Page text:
You think Shereen Lightbourne, Rider's fifth-year senior guard, still has that proverbial competitive fire?
With a little over a minute left and her team holding a double-digit lead, she slammed the ball to the court after getting called for a touch foul in Thursday's opening-round MAAC tournament victory over Saint Peter's.
You think the 5-foot-10 Lightbourne still likes to play?
How about never missing a day of practice this year, being on the court for all 95 of them, as well as, now, 30 2013-14 season's games and still counting.
You think Lightbourne wants to play?
A full year of rehab after she suffered a torn ACL just prior to her junior season was evidence of that.
And, then, she did that all over again after tearing the ACL in her other knee ... on the first day of practice entering the 2012-13 season.
By the end of that year she not only hadn't been on a basketball court for two full seasons, but she had already earned her undergraduate degree in computer information services and could have gone on to begin real life.
Think she still wanted to play?
There she was, back for more on the first day of practice of the 2013-14 season. And, this time, she has made it to the very end.
Thursday she played her season's high of 30 minutes, had 15 points, three assists and played her typically smoothering perimeter defense.
"I wanted to come back because I felt like I had some unfinished business," said Lightbourne, after Thursday's 64-55 victory over the Peacocks.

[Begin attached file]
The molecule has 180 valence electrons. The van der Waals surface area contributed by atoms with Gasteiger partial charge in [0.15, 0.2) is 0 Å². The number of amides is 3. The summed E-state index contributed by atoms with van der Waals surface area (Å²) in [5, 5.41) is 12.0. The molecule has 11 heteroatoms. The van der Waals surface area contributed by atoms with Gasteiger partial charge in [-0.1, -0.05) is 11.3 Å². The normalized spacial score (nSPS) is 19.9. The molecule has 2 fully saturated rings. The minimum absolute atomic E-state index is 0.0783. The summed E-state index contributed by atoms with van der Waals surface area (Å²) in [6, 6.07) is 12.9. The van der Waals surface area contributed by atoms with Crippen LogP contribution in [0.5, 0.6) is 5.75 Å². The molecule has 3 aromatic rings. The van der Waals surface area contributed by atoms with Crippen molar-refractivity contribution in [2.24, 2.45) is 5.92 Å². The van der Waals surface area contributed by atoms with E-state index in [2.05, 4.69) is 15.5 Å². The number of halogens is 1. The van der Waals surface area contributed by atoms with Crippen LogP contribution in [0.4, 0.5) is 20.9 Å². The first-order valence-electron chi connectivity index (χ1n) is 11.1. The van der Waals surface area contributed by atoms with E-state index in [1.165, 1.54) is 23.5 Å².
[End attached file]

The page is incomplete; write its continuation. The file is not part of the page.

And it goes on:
Think Lightbourne likes to play? Last season's layoff was actually caused by her third ACL injury. Her first came prior to her junior season in high school. She actually stayed upright for the next three years, turned in a sophomore season worthy of team MVP designation as a sophomore at Rider and, then, nothing but absence from the game throughout 2011-12, and 2012-13.
"After the second knee injury (at Rider) my parents told me that if I didn't want to play again, no one would ever call me a quitter," she said.
But, she still wanted to play. She was averaging 12.7 minutes per game prior to her 30-minute cour presence on Thursday, but minutes have increased as the season progressed, particularly since starting point guard Mikal Johnson went down her own knee injury in mid-February.
"It has been an amazing feat for her to come back after three ACL's," said Rider coach Lynn Milligan. "It's not a surprise that she's starting to peak now. It took her October, November and December to get her legs back and, then, to get back into game shape.
"She has done everything we've asked of her, and she has given us everthing her body has allowed. She has exceeded everyone's expectations."
So, Lightbourne perservers, making some very minor concessions in practices when the knees act up a little. She wears compression socks that extend up to her knees and knee pads above those that extend halfway up both thighs.
"Yeah, I asked `why me,' especially after all the work to come back when I hurt the knee again prior to last season," she admits. "But that didn't last long."
Nor has any self pity, even on those days when the knees get a little sore, as if to remind her of everything she has endured.
"When that happens, I just think of how much pain I went through to get to this point, and whatever I'm feeling now isn't anything like that," she added.
Now, she just has a longer post-game ritual: ice, heat pads, more ice.
It's a small price to pay.
She just wants to play. The knees have finally begun cooperating again, giving her a chance that she is now using to her full advantage.